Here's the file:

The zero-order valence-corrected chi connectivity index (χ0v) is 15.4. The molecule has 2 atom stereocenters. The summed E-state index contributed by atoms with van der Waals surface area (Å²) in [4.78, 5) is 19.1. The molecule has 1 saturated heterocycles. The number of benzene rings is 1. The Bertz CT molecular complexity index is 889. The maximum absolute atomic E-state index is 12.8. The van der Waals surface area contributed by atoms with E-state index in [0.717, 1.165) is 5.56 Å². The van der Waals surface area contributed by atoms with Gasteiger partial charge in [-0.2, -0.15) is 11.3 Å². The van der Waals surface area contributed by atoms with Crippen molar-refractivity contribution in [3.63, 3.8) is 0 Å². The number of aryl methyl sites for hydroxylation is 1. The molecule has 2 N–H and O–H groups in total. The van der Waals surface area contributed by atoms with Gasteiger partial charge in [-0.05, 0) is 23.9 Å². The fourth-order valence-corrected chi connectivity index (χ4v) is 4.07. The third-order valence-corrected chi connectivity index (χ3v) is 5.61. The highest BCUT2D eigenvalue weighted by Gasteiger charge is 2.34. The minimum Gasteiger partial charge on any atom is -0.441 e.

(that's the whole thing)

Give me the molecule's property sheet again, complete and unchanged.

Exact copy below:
The zero-order valence-corrected chi connectivity index (χ0v) is 15.4. The molecule has 2 atom stereocenters. The summed E-state index contributed by atoms with van der Waals surface area (Å²) in [4.78, 5) is 19.1. The molecule has 1 saturated heterocycles. The number of benzene rings is 1. The Bertz CT molecular complexity index is 889. The maximum absolute atomic E-state index is 12.8. The van der Waals surface area contributed by atoms with E-state index in [0.717, 1.165) is 5.56 Å². The van der Waals surface area contributed by atoms with Gasteiger partial charge in [-0.2, -0.15) is 11.3 Å². The van der Waals surface area contributed by atoms with Crippen molar-refractivity contribution in [3.63, 3.8) is 0 Å². The number of aryl methyl sites for hydroxylation is 1. The molecule has 2 N–H and O–H groups in total. The van der Waals surface area contributed by atoms with Gasteiger partial charge in [-0.05, 0) is 23.9 Å². The fourth-order valence-corrected chi connectivity index (χ4v) is 4.07. The third-order valence-corrected chi connectivity index (χ3v) is 5.61. The highest BCUT2D eigenvalue weighted by Gasteiger charge is 2.34. The minimum Gasteiger partial charge on any atom is -0.441 e.